Friday, January 02, 2015


Fred MacMurray is a pollster who has arrived in a backwoods town looking for his predecessor who has gone missing. He was last seen with the Fleagles, a wildly eccentric hillbilly family who don't cotton to strangers comin' around, but against advice from some of the locals—who think that the whole family should be in jail—MacMurray rides his bike up to their house that night. His first sign that things aren’t right is the glow-in-the-dark dog he sees running through the woods. Other signs: a feisty matriarch (Marjorie Main) who wields a bullwhip and uses it regularly, two roughneck twins (both played by Peter Whitney), a daughter who has just escaped from prison, another daughter who's a little flighty and sings to herself, radioactive gravy, and a ghost (maybe). Soon he winds up racing through secret passages looking for missing loot with another outsider (Helen Walker). It's not really a spoiler to note that in the end virtually every character goes through a machine that packs them up inside bales of hay.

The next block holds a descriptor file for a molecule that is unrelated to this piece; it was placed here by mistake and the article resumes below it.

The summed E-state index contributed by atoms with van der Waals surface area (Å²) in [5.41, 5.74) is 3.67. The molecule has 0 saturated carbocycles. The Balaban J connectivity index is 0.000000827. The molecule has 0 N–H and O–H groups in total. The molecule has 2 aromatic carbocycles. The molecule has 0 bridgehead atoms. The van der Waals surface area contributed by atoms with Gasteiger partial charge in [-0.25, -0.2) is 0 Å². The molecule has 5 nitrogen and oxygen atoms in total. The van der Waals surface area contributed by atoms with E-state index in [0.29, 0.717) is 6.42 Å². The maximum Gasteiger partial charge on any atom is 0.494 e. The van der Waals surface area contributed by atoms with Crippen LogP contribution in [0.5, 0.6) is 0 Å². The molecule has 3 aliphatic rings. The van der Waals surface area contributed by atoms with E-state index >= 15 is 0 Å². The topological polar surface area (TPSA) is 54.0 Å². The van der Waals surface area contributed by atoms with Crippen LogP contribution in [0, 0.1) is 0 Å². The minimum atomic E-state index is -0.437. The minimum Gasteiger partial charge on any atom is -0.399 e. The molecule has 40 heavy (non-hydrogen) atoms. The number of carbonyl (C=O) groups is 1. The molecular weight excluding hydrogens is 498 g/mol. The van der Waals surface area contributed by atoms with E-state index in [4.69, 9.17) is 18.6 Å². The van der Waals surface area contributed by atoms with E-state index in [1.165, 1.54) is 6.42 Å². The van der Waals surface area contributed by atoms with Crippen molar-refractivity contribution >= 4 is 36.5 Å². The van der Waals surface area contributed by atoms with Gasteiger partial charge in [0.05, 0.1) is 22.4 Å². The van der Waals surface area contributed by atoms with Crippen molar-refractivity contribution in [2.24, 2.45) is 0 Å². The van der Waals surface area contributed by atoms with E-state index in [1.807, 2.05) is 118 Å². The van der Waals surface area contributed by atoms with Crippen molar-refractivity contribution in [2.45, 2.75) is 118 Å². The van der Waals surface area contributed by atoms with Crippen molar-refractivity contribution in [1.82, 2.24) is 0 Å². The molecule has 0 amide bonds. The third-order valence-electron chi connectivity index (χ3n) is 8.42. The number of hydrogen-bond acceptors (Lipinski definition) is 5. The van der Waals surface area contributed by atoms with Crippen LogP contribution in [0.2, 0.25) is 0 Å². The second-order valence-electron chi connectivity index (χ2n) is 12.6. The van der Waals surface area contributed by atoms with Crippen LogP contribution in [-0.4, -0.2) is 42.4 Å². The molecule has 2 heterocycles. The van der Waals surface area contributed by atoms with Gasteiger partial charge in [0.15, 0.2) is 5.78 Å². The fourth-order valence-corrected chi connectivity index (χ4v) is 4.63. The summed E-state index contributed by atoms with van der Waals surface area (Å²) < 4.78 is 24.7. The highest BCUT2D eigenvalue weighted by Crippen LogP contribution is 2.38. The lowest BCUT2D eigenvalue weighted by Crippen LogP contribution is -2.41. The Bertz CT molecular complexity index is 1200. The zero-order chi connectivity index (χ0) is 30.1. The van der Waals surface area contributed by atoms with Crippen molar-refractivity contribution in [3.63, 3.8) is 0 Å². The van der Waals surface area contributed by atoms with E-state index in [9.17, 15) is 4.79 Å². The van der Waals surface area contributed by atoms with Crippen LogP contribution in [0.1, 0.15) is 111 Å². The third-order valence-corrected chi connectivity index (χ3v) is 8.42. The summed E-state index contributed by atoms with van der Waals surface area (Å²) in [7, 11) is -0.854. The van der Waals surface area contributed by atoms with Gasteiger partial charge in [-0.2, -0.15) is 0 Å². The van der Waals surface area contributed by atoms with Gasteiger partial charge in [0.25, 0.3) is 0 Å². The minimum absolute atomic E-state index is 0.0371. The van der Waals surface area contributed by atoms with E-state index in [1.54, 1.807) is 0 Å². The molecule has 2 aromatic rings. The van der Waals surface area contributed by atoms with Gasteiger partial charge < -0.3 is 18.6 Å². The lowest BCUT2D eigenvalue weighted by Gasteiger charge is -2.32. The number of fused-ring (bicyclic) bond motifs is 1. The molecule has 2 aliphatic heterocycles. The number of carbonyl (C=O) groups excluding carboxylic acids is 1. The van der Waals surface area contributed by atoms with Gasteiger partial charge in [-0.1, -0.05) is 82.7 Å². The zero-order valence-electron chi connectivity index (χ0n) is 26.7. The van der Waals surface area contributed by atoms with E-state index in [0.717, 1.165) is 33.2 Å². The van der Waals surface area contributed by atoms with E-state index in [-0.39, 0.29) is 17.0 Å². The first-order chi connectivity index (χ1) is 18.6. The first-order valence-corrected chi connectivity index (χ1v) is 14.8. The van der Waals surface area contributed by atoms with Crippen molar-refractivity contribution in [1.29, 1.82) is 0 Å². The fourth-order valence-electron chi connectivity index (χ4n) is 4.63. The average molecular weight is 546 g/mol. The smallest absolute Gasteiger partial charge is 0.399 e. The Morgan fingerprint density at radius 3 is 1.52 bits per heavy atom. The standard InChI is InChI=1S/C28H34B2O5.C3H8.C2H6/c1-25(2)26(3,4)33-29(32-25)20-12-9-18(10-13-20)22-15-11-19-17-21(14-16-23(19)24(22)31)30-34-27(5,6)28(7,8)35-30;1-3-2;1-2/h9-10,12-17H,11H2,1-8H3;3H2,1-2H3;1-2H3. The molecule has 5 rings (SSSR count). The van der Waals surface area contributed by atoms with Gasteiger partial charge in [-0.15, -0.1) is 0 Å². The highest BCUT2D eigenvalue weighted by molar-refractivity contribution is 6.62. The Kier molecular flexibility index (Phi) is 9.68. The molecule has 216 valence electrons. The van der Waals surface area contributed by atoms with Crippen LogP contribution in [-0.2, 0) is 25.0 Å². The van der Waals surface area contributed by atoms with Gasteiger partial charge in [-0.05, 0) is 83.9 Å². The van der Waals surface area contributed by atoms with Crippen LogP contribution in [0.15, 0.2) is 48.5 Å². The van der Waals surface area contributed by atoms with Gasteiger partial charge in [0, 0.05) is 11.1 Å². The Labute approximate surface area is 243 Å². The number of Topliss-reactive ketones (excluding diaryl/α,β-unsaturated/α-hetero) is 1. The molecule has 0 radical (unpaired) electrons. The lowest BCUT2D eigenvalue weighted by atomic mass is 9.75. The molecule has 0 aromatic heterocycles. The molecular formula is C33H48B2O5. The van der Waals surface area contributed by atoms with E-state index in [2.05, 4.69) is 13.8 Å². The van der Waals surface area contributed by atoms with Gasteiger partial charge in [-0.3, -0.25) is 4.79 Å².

This is a "Tobacco Road" version of THE OLD DARK HOUSE with much wilder comedy and a sci-fi element—the glowing dogs and people and gravy. It has quite a cult reputation, and it starts off well, but like many entries in the screwball comedy genre (for example, BRINGING UP BABY), it's definitely an acquired taste. Viewers who don't like the film version of ARESENIC AND OLD LACE will have a problem with this for the same reason—it eventually goes breakneck-zany, with the dark humor and slapstick piling up a little too fast and furious for some tastes. I happen to like ARSENIC, even though I agree that it loses control near the end; this one gets even crazier, but it doesn't have Cary Grant to anchor it. MacMurray is OK, but he is overshadowed by Main (seeing her work that whip is pretty damn fun), Whitney (who is very good as the twins, and the effect that allows them to share the screen occasionally is good as well, as pictured at left), Porter Hall as Main's current husband and source of the glowing potion (pictured at right with Whitney and Main), and Jean Heather as the childlike daughter whose singing is a major clue to the whereabouts of the hidden money. There a cute reference to the Bob Hope movie THE GHOST BREAKERS (directed by this movie's director George Marshall) and the beginning of the nonsense song that Heather sings throughout is pretty much note-for-note the same as the theme to NPR's All Things Considered. I enjoyed this but I was rather tuckered out by the end. [TCM]

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